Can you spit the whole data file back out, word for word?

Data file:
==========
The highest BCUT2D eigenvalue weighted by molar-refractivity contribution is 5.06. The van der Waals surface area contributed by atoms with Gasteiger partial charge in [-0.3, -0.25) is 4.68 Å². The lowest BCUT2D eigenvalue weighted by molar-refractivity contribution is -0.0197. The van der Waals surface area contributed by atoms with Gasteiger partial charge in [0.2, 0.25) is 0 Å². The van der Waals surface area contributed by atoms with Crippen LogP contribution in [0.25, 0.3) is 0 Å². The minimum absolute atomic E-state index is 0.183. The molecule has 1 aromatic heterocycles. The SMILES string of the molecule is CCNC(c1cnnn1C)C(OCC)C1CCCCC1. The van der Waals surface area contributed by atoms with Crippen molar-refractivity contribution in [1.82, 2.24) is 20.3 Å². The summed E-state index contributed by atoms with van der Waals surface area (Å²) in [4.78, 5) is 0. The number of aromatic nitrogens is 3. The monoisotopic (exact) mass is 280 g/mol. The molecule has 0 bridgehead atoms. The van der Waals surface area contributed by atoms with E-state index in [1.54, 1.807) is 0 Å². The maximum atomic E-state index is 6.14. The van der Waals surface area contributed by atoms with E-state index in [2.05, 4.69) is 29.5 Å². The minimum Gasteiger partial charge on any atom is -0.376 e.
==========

The highest BCUT2D eigenvalue weighted by molar-refractivity contribution is 5.06. The van der Waals surface area contributed by atoms with Gasteiger partial charge in [-0.3, -0.25) is 4.68 Å². The lowest BCUT2D eigenvalue weighted by molar-refractivity contribution is -0.0197. The van der Waals surface area contributed by atoms with Gasteiger partial charge in [0.2, 0.25) is 0 Å². The van der Waals surface area contributed by atoms with Crippen LogP contribution in [0.25, 0.3) is 0 Å². The minimum absolute atomic E-state index is 0.183. The molecule has 1 aromatic heterocycles. The SMILES string of the molecule is CCNC(c1cnnn1C)C(OCC)C1CCCCC1. The van der Waals surface area contributed by atoms with Crippen molar-refractivity contribution in [1.82, 2.24) is 20.3 Å². The summed E-state index contributed by atoms with van der Waals surface area (Å²) in [4.78, 5) is 0. The number of aromatic nitrogens is 3. The monoisotopic (exact) mass is 280 g/mol. The molecule has 0 bridgehead atoms. The van der Waals surface area contributed by atoms with E-state index in [1.54, 1.807) is 0 Å². The maximum atomic E-state index is 6.14. The van der Waals surface area contributed by atoms with E-state index in [2.05, 4.69) is 29.5 Å². The minimum Gasteiger partial charge on any atom is -0.376 e.